Yeast 2002; 19: 991–994.
Published online in Wiley InterScience ( DOI: 10.1002/yea.890
Yeast Sequencing Report
Genomic differences between Candida glabrata and
Saccharomyces cerevisiae
around the MRPL28 and
David W. Walsh,1 Kenneth H. Wolfe2 and Geraldine Butler1*1 Department of Biochemistry and Conway Institute of Biomolecular and Biomedical Science, University College Dublin, Belfield, Dublin 4,Ireland2 Department of Genetics, Smurfit Institute, University of Dublin, Trinity College, Dublin 2, Ireland Abstract
Geraldine Butler, Department ofBiochemistry, University College We report the sequences of two genomic regions from the pathogenic yeast Candida
Dublin, Belfield, Dublin 4, Ireland. glabrata and their comparison to Saccharomyces cerevisiae. A 3 kb region from
C. glabrata was sequenced that contains homologues of the S. cerevisiae genes
and STP1. The equivalent region in S. cerevisiae includes a fourth
gene, MFA1
, coding for mating factor a. The absence of MFA1 is consistent with
C. glabrata
’s asexual life cycle, although we cannot exclude the possibility that a-
factor gene(s) are located somewhere else in its genome. We also report the sequence
of a 16 kb region from C. glabrata
that contains a five-gene cluster similar to
S. cerevisiae
chromosome XI (including GCN3) followed by a four-gene cluster similar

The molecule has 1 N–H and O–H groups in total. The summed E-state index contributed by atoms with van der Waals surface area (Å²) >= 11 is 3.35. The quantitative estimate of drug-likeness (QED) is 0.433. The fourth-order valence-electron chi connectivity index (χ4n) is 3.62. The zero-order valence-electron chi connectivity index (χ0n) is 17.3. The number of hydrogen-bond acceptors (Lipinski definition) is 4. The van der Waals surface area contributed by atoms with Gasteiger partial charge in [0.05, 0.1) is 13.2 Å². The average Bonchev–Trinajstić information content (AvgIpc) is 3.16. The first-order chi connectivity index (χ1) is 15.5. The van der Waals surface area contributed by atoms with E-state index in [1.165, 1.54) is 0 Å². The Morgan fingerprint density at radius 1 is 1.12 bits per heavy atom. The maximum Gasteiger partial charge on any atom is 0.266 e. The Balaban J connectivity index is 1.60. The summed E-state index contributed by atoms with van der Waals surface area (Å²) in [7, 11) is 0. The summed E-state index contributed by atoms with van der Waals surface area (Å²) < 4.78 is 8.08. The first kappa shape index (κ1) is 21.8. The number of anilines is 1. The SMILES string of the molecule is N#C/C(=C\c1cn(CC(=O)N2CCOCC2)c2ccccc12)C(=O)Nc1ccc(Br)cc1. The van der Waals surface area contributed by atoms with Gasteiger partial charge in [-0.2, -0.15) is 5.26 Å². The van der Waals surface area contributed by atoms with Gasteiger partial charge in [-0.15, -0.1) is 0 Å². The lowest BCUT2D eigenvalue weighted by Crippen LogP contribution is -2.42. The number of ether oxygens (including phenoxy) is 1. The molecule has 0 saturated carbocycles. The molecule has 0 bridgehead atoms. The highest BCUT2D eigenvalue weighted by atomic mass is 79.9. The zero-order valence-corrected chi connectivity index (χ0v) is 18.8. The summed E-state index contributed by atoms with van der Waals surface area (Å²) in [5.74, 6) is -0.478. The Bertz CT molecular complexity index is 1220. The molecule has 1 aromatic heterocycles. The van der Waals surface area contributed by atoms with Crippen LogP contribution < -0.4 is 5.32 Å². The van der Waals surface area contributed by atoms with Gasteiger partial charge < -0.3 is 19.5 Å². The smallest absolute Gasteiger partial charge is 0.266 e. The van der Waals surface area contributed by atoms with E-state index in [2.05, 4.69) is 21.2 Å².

to chromosome XV (including HIS3
). A small-scale rearrangement of gene order has
occurred in the chromosome XI-like section. The sequences have been deposited in
the GenBank database with Accession Nos AY083606 and AY083607. Copyright

2002 John Wiley & Sons, Ltd.
Received: 16 March 2002Accepted: 10 May 2002 Keywords:
Candida glabrata; Saccharomyces cerevisiae; gene order; mating
less susceptible than other Candida species. C.
, like all Candida species, is an imper- The yeast Candida glabrata has historically been fect yeast lacking an apparent sexual cycle. How- considered as a commensal organism, and is part of ever, while C. albicans and other related species the normal flora of healthy individuals. However, are always diploid when isolated, C. glabrata is in recent years the incidence of infection caused by haploid (Whelan et al., 1984). C. glabrata is also C. glabrata has greatly increased, particularly in much more closely related to S. cerevisiae and immunocompromised patients. Although candidia- other members of the genus Saccharomyces fam- sis is usually associated with C. albicans, recent ily than it is to other Candida species (Cai et al., reports have shown that C. glabrata is now the 1996). This suggests that C. glabrata may have lost second or third most common cause, accounting the ability to mate relatively recently. To date, the for 12–20% of infections (Pfaller et al., 1999). In available data from C. glabrata suggests that gene some US hospitals C. glabrata is now more fre- order and gene sequence are strongly conserved quently isolated from bloodstream infections than with S. cerevisiae (e.g. Nagahashi et al., 1998).